The Institute of Food Technologists’ new documentary showcases how technology supports hunger prevention.
Suspicion, confusion, protest, crisis: Many associations don’t have to deal with volatile public opinion to the degree that the Institute of Food Technologists does. But two complex, hot-button issues—genetically modified food and the struggle to safely and sustainably feed the world—lie at the heart of IFT members’ jobs. So education and messaging are front-burner priorities for the organization.
“There are so many misconceptions about why science has to be involved in the food we eat,” says IFT CEO Christie Tarantino-Dean, FASAE, CAE, whose recent role in helping to mitigate the nationwide outbreak of E. coli in romaine lettuce is itself an answer to that. So is the fact that, unless innovations in food science are supported, many in a global population projected to top 9 billion by 2050 will starve.
With both that urgency and IFT’s 75th anniversary in 2013 spurring it on, the board of directors “took a great risk,” says Tarantino-Dean, and commissioned Academy Award-nominated director Scott Hamilton Kennedy to produce a documentary film about the important intersection of science and food in feeding the growing population.
Except that’s not exactly what IFT got. Not wanting to “do a commercial for a special interest,” Tarantino-Dean says, Kennedy spent two years researching and interviewing farmers, scientists, and citizens around the world and particularly in Africa, “trying to understand what was really going on in the space and the human side of the story as well.” In the final film, Food Evolution, “GMOs became emblematic of the public’s greater distrust of science, and that became the story.”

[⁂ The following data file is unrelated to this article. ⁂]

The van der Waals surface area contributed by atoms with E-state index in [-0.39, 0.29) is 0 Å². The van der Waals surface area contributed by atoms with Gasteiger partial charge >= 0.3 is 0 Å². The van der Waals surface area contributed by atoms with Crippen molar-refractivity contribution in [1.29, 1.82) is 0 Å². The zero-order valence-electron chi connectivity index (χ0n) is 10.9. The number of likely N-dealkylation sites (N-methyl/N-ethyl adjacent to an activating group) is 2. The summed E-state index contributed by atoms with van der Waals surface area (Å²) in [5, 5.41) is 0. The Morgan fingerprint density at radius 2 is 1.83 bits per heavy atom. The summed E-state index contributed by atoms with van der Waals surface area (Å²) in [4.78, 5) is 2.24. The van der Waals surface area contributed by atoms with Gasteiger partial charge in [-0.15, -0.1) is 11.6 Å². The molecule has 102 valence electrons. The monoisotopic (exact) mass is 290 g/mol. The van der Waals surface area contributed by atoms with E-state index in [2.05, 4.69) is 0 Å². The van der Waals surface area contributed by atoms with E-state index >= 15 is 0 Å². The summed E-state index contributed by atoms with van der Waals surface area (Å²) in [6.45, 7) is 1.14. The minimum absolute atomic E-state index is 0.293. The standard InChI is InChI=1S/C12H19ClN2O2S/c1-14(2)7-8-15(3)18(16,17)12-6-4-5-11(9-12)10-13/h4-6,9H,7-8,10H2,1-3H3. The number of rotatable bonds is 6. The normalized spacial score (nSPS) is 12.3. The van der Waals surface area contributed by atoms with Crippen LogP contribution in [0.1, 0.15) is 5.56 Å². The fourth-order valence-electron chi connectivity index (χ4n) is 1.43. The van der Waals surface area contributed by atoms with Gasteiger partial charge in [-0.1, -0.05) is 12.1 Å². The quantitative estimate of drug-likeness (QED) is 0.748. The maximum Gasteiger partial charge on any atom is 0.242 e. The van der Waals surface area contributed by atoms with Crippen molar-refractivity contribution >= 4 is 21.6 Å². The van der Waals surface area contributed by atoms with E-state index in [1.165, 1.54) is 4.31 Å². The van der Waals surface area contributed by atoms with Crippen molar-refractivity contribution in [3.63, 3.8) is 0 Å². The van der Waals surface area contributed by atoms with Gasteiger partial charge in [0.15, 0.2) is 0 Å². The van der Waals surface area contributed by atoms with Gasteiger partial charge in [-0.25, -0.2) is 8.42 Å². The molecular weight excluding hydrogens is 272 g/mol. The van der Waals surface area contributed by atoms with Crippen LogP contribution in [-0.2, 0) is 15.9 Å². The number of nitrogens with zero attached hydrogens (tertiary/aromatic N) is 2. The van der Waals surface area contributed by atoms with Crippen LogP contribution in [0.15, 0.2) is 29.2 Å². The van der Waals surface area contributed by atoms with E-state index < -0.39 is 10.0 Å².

That story propelled Food Evolution to a 2016 debut at the DOC NYC Film Festival, theatrical release in major markets around the country, and availability through popular streaming services and platforms. Foreign distribution is ongoing, as is licensing interest from farm bureaus, trade groups, universities, and government institutions.
Food Evolution, narrated by Neil deGrasse Tyson, also earned IFT a 2018 Power of A Summit Award from ASAE.
“It’s continuing to create conversations,” says Tarantino-Dean, stressing that this was the primary goal for the film from the beginning. “Other parts of the world don’t have the variety of climates and availability of water [that America does], which makes their ability to grow food very difficult.” As science works to overcome these challenges, the need for an evolution in how people talk about it is more important than ever.